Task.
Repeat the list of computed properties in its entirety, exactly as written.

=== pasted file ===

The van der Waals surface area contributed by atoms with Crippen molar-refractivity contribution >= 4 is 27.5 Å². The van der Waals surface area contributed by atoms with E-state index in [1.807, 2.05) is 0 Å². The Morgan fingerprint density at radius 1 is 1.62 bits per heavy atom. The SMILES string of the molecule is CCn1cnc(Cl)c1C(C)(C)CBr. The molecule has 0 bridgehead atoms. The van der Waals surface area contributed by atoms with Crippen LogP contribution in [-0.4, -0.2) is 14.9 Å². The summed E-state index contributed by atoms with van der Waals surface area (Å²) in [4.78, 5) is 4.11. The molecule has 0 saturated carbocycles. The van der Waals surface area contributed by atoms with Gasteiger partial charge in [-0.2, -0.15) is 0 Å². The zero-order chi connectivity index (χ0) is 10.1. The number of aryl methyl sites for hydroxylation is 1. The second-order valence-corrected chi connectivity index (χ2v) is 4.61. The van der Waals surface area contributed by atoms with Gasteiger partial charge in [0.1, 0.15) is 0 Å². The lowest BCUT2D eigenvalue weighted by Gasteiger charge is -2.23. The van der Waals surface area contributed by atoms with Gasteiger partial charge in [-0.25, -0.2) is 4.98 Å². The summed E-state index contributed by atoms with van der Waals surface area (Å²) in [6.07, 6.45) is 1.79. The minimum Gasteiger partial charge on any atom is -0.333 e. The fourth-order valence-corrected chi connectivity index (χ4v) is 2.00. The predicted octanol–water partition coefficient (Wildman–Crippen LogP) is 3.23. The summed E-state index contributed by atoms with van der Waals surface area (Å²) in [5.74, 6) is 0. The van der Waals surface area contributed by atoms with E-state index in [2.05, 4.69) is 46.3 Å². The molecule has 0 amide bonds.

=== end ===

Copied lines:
The van der Waals surface area contributed by atoms with Crippen molar-refractivity contribution >= 4 is 27.5 Å². The van der Waals surface area contributed by atoms with E-state index in [1.807, 2.05) is 0 Å². The Morgan fingerprint density at radius 1 is 1.62 bits per heavy atom. The SMILES string of the molecule is CCn1cnc(Cl)c1C(C)(C)CBr. The molecule has 0 bridgehead atoms. The van der Waals surface area contributed by atoms with Crippen LogP contribution in [-0.4, -0.2) is 14.9 Å². The summed E-state index contributed by atoms with van der Waals surface area (Å²) in [4.78, 5) is 4.11. The molecule has 0 saturated carbocycles. The van der Waals surface area contributed by atoms with Gasteiger partial charge in [-0.2, -0.15) is 0 Å². The zero-order chi connectivity index (χ0) is 10.1. The number of aryl methyl sites for hydroxylation is 1. The second-order valence-corrected chi connectivity index (χ2v) is 4.61. The van der Waals surface area contributed by atoms with Gasteiger partial charge in [0.1, 0.15) is 0 Å². The lowest BCUT2D eigenvalue weighted by Gasteiger charge is -2.23. The van der Waals surface area contributed by atoms with Gasteiger partial charge in [-0.25, -0.2) is 4.98 Å². The summed E-state index contributed by atoms with van der Waals surface area (Å²) in [6.07, 6.45) is 1.79. The minimum Gasteiger partial charge on any atom is -0.333 e. The fourth-order valence-corrected chi connectivity index (χ4v) is 2.00. The predicted octanol–water partition coefficient (Wildman–Crippen LogP) is 3.23. The summed E-state index contributed by atoms with van der Waals surface area (Å²) in [5.74, 6) is 0. The van der Waals surface area contributed by atoms with E-state index in [2.05, 4.69) is 46.3 Å². The molecule has 0 amide bonds.